$$ \newcommand{\bsth}{{\boldsymbol\theta}} \newcommand{\va}{\textbf{a}} \newcommand{\vb}{\textbf{b}} \newcommand{\vc}{\textbf{c}} \newcommand{\vd}{\textbf{d}} \newcommand{\ve}{\textbf{e}} \newcommand{\vf}{\textbf{f}} \newcommand{\vg}{\textbf{g}} \newcommand{\vh}{\textbf{h}} \newcommand{\vi}{\textbf{i}} \newcommand{\vj}{\textbf{j}} \newcommand{\vk}{\textbf{k}} \newcommand{\vl}{\textbf{l}} \newcommand{\vm}{\textbf{m}} \newcommand{\vn}{\textbf{n}} \newcommand{\vo}{\textbf{o}} \newcommand{\vp}{\textbf{p}} \newcommand{\vq}{\textbf{q}} \newcommand{\vr}{\textbf{r}} \newcommand{\vs}{\textbf{s}} \newcommand{\vt}{\textbf{t}} \newcommand{\vu}{\textbf{u}} \newcommand{\vv}{\textbf{v}} \newcommand{\vw}{\textbf{w}} \newcommand{\vx}{\textbf{x}} \newcommand{\vy}{\textbf{y}} \newcommand{\vz}{\textbf{z}} \DeclareMathOperator*{\argmin}{argmin} \DeclareMathOperator\mathProb{\mathbb{P}} \renewcommand{\P}{\mathProb} % need to overwrite stupid paragraph symbol \DeclareMathOperator\mathExp{\mathbb{E}} \newcommand{\E}{\mathExp} \DeclareMathOperator\Uniform{Uniform} \DeclareMathOperator\poly{poly} \DeclareMathOperator\diag{diag} \newcommand{\pa}[1]{ \left({#1}\right) } \newcommand{\ha}[1]{ \left[{#1}\right] } \newcommand{\ca}[1]{ \left\{{#1}\right\} } \newcommand{\norm}[1]{\left\| #1 \right\|} \newcommand{\nptime}{\textsf{NP}} \newcommand{\ptime}{\textsf{P}} \newcommand{\R}{\mathbb{R}} \newcommand{\card}[1]{\left\lvert{#1}\right\rvert} \newcommand{\abs}[1]{\card{#1}} \newcommand{\sg}{\mathop{\mathrm{SG}}} \newcommand{\se}{\mathop{\mathrm{SE}}} \newcommand{\mat}[1]{\begin{pmatrix} #1 \end{pmatrix}} \DeclareMathOperator{\var}{var} \DeclareMathOperator{\cov}{cov} \newcommand\independent{\perp\kern-5pt\perp} \newcommand{\CE}[2]{ \mathExp\left[ #1 \,\middle|\, #2 \right] } \newcommand{\disteq}{\overset{d}{=}} $$

# The Triple Staple

When reading, I prefer paper to electronic media. Unfortunately, a lot of my reading involves manuscripts from 8 to 100 pages in length, with the original document being an electronic PDF.

Double-sided printing works really well to resolve this issue partway. It lets me convert PDFs into paper documents, which I can focus on. This works great up to 15 pages. I print the page out and staple it. I’ve tried not-stapling the printed pages before, but then the individual papers frequently get out of order or generally all over the place.

**However**, for larger manuscripts I frequently found myself in a pickle:

- I don’t want to manage loose leaf pages individually.
- Staplers that can handle stapling over 15 pages don’t occur naturally, at least near the printers I’m around.

Attempting to use a stapler beyond its capacity does not end successfully.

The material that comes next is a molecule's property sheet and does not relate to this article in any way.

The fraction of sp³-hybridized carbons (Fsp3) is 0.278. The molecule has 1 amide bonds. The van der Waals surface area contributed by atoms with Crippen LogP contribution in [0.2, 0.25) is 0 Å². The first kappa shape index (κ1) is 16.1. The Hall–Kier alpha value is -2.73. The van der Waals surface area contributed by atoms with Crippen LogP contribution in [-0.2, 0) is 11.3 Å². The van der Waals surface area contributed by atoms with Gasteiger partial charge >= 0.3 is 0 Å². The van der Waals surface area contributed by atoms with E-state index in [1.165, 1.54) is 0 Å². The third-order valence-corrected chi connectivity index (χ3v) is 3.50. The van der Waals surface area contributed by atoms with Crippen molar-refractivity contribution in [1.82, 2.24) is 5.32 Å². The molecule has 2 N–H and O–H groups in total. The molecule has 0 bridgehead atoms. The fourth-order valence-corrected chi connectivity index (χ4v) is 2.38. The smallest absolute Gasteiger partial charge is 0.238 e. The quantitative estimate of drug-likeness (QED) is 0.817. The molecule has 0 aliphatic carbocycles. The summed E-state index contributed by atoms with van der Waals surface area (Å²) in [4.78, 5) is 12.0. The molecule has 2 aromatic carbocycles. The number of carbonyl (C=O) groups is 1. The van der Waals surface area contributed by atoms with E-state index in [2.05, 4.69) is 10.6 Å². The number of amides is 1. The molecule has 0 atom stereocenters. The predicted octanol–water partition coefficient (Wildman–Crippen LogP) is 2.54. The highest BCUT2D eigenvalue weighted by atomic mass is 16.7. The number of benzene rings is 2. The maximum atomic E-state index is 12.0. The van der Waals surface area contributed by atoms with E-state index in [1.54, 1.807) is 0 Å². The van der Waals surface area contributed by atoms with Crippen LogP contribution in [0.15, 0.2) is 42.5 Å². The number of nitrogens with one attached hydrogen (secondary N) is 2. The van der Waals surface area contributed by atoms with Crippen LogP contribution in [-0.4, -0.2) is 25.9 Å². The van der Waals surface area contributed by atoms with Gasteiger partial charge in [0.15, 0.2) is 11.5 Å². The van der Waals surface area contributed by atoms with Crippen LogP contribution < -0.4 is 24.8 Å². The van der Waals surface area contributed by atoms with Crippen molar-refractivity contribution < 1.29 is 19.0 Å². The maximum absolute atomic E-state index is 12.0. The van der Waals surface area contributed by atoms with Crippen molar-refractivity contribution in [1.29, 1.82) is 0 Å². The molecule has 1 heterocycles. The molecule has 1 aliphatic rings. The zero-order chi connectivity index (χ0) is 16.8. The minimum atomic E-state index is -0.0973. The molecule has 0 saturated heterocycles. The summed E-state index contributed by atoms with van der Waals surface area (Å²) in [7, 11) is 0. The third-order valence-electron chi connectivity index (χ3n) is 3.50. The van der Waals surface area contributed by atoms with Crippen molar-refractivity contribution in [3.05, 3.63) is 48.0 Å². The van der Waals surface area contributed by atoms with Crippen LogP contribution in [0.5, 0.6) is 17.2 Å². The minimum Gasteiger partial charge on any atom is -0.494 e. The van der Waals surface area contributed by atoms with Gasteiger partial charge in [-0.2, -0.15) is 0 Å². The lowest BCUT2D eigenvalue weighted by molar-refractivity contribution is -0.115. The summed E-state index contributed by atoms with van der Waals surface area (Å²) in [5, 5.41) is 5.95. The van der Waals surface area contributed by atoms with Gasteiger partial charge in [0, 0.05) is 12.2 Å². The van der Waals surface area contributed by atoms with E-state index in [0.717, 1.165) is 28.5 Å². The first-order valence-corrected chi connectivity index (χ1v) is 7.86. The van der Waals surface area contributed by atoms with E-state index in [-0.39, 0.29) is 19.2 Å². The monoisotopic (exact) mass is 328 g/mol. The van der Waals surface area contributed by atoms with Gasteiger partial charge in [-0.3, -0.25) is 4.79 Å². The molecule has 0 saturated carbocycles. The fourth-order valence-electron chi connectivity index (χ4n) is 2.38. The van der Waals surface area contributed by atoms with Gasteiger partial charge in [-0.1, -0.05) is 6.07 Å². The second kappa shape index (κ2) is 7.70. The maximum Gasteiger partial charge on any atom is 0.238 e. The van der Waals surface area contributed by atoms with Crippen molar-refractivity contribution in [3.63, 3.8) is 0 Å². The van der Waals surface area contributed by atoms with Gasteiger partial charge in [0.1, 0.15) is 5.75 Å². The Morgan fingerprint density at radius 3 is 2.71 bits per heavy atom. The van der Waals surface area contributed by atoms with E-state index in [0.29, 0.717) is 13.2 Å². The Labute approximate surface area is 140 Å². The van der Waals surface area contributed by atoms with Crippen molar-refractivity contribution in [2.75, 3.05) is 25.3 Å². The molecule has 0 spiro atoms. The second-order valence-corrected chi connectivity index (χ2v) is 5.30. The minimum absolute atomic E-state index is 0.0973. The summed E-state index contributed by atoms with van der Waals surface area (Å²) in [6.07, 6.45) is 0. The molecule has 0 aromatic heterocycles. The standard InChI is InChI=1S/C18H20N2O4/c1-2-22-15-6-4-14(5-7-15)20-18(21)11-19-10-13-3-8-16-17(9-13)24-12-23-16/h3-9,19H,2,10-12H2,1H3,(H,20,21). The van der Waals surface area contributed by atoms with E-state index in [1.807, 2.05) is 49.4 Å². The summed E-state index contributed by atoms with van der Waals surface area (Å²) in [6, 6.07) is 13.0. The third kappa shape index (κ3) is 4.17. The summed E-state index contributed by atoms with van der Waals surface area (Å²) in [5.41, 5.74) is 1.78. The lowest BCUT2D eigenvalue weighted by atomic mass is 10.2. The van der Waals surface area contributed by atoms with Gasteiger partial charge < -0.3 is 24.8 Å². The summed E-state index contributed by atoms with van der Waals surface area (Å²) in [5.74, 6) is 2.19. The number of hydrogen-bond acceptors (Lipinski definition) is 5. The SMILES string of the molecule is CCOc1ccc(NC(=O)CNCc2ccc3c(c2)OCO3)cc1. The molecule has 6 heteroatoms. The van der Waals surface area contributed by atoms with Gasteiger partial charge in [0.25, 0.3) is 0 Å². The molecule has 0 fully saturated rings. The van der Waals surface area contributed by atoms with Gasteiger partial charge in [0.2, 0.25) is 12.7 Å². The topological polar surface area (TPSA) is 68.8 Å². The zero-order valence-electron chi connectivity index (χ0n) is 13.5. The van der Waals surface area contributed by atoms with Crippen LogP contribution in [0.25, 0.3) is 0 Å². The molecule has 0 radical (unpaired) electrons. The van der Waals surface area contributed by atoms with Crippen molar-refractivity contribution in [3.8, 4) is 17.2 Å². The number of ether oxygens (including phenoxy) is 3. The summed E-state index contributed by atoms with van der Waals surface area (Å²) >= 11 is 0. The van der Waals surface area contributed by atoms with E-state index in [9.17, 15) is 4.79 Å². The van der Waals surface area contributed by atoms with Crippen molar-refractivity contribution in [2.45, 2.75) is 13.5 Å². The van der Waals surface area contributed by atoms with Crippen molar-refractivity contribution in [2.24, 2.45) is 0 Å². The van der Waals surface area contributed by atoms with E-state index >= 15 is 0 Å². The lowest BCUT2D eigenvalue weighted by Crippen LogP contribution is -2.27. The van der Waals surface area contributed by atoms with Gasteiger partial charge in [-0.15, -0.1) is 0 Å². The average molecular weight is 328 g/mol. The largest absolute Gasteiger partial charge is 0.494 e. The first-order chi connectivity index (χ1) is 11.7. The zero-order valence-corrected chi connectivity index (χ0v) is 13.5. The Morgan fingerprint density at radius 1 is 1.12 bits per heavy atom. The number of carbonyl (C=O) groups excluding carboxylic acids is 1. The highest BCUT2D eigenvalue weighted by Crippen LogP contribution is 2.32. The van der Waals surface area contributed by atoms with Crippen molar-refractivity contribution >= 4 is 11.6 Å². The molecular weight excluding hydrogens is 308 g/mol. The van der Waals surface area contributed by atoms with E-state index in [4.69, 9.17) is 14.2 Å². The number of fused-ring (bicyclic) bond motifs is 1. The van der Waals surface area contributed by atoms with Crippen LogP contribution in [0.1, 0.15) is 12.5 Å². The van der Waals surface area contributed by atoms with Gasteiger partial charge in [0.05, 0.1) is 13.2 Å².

For a good deal of my life I’ve resigned myself to dealing with a reality of mediocre staplers and even more mediocre workarounds, e.g., a packet on a single topic now needs be represented by 3 independent, separately-stapled documents, which is 2 too many.

I’m confident many others also have this problem. To wit, I’d like to introduce a life hack, for all situations where you have documents of up to \(2X\) pages and staplers with penetration power rated at \(X\) pages.

## The Problem

I want to staple this thick paper stack.

*Optimality criteria*.

(A) Grip strength of resulting staple.

(B) Non-obstruction of reading material.

## Solution

- Staple pages \(1\) to \(X\).
- Staple pages \(X+1\) to \(2X\).
- Peel back the corner of pages \(1\) to \(\lfloor X/2\rfloor\) over the staple. Repeat for \(\lfloor 3X/2\rfloor\) to \(2X\)
- Insert the exposed corner of pages \(\lfloor X/2\rfloor +1\) to \(\lfloor 3X/2\rfloor - 1\) into the stapler, making sure the folded-away corners of the outer pages are out of the stapler’s line of fire.
- Apply the stapler to the middle pages, then fold the outer pages’ corners back up.

## Results

Step 1 and 2.

Step 3.

Step 4.

Step 5.

Additional results (skew angle, front, and back views).

## Discussion and Related Work

(A) is met due to each staple holding together at least \(X\) pages. Contrast this with related work which only staples two pages \(X,X+1\) with an intermediate staple, resulting in a single point of failure at page \(X\).

(B) UX is equivalent to a single-stapled page, as opposed to binder-clip methodology which frequently requires clipping past the margin.

## Future Work

There exists a straightforward alternating iteration of our method that can be shown, by induction to apply to documents of length up to \(n X\) for any \(n\in\mathbb{N}\). We leave evaluation to future work.